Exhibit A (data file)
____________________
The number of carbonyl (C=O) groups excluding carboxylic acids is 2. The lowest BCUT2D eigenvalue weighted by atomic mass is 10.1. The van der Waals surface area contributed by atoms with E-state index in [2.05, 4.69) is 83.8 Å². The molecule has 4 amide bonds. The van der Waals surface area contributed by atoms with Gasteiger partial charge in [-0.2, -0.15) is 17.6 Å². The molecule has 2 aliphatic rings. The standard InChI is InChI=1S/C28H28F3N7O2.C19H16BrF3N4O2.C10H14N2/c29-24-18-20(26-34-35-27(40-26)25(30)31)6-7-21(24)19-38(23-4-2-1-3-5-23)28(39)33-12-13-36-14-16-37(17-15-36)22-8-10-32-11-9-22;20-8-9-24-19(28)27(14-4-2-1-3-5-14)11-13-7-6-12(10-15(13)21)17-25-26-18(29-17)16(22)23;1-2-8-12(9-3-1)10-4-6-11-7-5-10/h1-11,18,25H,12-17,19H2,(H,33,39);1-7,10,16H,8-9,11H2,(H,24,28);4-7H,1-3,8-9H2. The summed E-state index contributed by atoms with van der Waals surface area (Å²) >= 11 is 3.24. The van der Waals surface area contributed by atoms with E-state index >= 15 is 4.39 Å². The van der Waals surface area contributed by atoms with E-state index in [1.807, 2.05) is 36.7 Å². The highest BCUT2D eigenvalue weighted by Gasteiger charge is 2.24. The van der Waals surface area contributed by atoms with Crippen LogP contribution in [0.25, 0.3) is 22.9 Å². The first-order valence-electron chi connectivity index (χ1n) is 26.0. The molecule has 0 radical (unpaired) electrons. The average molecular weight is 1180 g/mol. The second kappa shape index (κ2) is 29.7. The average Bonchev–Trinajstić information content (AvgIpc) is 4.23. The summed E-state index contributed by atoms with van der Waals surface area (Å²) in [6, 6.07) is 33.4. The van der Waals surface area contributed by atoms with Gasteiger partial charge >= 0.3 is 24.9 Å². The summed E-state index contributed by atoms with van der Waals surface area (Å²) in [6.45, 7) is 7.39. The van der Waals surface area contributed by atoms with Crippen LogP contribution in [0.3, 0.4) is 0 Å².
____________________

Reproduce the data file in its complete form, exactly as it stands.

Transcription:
The number of carbonyl (C=O) groups excluding carboxylic acids is 2. The lowest BCUT2D eigenvalue weighted by atomic mass is 10.1. The van der Waals surface area contributed by atoms with E-state index in [2.05, 4.69) is 83.8 Å². The molecule has 4 amide bonds. The van der Waals surface area contributed by atoms with Gasteiger partial charge in [-0.2, -0.15) is 17.6 Å². The molecule has 2 aliphatic rings. The standard InChI is InChI=1S/C28H28F3N7O2.C19H16BrF3N4O2.C10H14N2/c29-24-18-20(26-34-35-27(40-26)25(30)31)6-7-21(24)19-38(23-4-2-1-3-5-23)28(39)33-12-13-36-14-16-37(17-15-36)22-8-10-32-11-9-22;20-8-9-24-19(28)27(14-4-2-1-3-5-14)11-13-7-6-12(10-15(13)21)17-25-26-18(29-17)16(22)23;1-2-8-12(9-3-1)10-4-6-11-7-5-10/h1-11,18,25H,12-17,19H2,(H,33,39);1-7,10,16H,8-9,11H2,(H,24,28);4-7H,1-3,8-9H2. The summed E-state index contributed by atoms with van der Waals surface area (Å²) >= 11 is 3.24. The van der Waals surface area contributed by atoms with E-state index >= 15 is 4.39 Å². The van der Waals surface area contributed by atoms with E-state index in [1.807, 2.05) is 36.7 Å². The highest BCUT2D eigenvalue weighted by Gasteiger charge is 2.24. The van der Waals surface area contributed by atoms with Crippen LogP contribution in [0.25, 0.3) is 22.9 Å². The first-order valence-electron chi connectivity index (χ1n) is 26.0. The molecule has 0 radical (unpaired) electrons. The average molecular weight is 1180 g/mol. The second kappa shape index (κ2) is 29.7. The average Bonchev–Trinajstić information content (AvgIpc) is 4.23. The summed E-state index contributed by atoms with van der Waals surface area (Å²) in [6, 6.07) is 33.4. The van der Waals surface area contributed by atoms with Gasteiger partial charge >= 0.3 is 24.9 Å². The summed E-state index contributed by atoms with van der Waals surface area (Å²) in [6.45, 7) is 7.39. The van der Waals surface area contributed by atoms with Crippen LogP contribution in [0.3, 0.4) is 0 Å².